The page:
You wake up one morning in a strange bed in a strange home next to someone you kind of recognize. She wakes up and begins to panic. You had sex the night before. You vaguely remember but were so drunk last night that you’re having a hard time putting all of the pieces together. She immediately accuses you of raping her. “I was drunk, how could you have taken advantage of me like that?!” You begin to panic because you were both drunk last night and you weren’t aware that she didn’t want to have sex. Maybe she even seemed really into the idea. What happens now? Can you be guilty of rape if both of you were drunk?
The short answer to the question is that yes, it can be. You can be guilty of rape even if you were both drunk at the time you had sex. However, few things in the law are concrete. An experienced Columbus rape defense attorney can use ambiguities in the law and facts and circumstances specific to your case to argue against allegations of rape.
Ohio Rape Laws
In Ohio, it is a Felony in the First Degree if you have sex with another person who you know to be intoxicated and unable to resist or consent to sexual advances and activity. Consent does not have to be affirmative or verbalized. As the law is written it is enough that you should be able to infer from conduct, language, or mental capacity that consent does or does not exist. If you engage in sexual activity with someone who is intoxicated you begin to walk a fine line.
However, there may be an ambiguity in Ohio’s rape law. Section 209.02 of the Ohio Revised Code states, “No person shall engage in sexual activity when…the offender knows or has reasonable cause to believe that the other person’s ability to resist or consent is substantially impaired because of a mental or physical condition.” (emphasis added). To be guilty of rape in Ohio you must know or have reasonable cause to believe that the other person cannot or does not want to have sex. If you were also drunk when you had sex it may be difficult to prove that you had this necessary knowledge. If you were too drunk to understand the woman’s state of mind, and/or if you blacked out and have no recollection of having sex…it is difficult to say how the prosecution could establish that you had the necessary knowledge to commit a rape. The fact that you were both drunk, however, may not be an effective defense in court without other information to support your claim.
Proving intoxication can be difficult. If you two were alone it becomes a “he-said, she-said” argument. If she waited hours or days to report the alleged rape it can be hard to determine who was drunk and how drunk they were. It can also be difficult to prove that there was sex at all unless the woman requests a rape kit, gets pregnant, or if witnesses were present. Witnesses can be helpful in painting a broader picture of the alleged rape. Those who saw you the night before can often offer testimony about how drunk you (both) seemed, how many drinks you (both) had, whether they saw any unwanted sexual advances, and other information that may be relevant.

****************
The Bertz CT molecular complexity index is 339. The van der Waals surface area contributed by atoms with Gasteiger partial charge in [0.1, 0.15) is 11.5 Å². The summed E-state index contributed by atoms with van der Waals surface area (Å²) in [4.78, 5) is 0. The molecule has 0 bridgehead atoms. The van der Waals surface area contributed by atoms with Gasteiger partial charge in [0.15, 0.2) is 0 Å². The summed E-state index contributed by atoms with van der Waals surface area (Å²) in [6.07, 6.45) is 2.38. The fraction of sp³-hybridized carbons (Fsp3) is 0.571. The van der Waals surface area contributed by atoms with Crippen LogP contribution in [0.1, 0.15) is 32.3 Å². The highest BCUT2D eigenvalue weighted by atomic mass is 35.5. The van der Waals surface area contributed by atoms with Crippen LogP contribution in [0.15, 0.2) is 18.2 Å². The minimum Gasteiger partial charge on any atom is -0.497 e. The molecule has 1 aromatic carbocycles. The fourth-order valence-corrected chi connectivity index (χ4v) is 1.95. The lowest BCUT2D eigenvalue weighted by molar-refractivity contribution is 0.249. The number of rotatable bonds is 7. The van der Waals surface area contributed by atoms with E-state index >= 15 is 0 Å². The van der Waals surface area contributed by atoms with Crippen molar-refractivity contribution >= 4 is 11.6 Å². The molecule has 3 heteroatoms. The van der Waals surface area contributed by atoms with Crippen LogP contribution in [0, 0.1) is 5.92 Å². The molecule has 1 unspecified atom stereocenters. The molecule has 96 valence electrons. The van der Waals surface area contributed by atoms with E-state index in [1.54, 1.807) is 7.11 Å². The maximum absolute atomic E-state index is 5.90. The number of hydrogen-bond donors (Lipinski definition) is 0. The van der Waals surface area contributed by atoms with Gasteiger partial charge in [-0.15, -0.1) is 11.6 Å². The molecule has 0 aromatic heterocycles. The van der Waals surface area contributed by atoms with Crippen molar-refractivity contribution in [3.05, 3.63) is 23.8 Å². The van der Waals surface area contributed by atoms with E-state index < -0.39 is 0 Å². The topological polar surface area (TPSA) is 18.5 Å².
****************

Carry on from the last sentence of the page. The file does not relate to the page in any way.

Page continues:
There are many preconceived notions and ideas about rape, especially when drugs and alcohol are involved. Even though sexual assault and rape cases have gained national attention over the past few years (including the Steubenville, Ohio incident in 2011), many people still view accusations rape by intoxication as a type of “buyer’s remorse” or “regret.” If there is a lack of evidence to support claims of rape, jurors are inclined to “assume that the woman consented because she was intoxicated and simply regretted the encounter later.”
Is it rape if both parties are drunk? It can be. However, proving rape can be difficult, especially if there are no witnesses and both parties’ memories are fuzzy because they were drunk when they had sex. If you were drunk you may have lacked the ability to know or reasonably infer that she could not or did not consent to sex. Courts hearing cases like this must look to the facts and circumstances of each particular case and weigh all relevant evidence. If you were both drunk and you have been accused of rape, your own intoxication may prove to be a mitigating factor in the case.
If you have been accused of rape you should not hesitate to contact an experienced Columbus rape defense attorney. Rape is a serious charge, and a conviction has the potential to disrupt your the rest of your life. Contact Attorney Adam Burke and the team at Burke, Meis and Associates today to schedule your free consultation.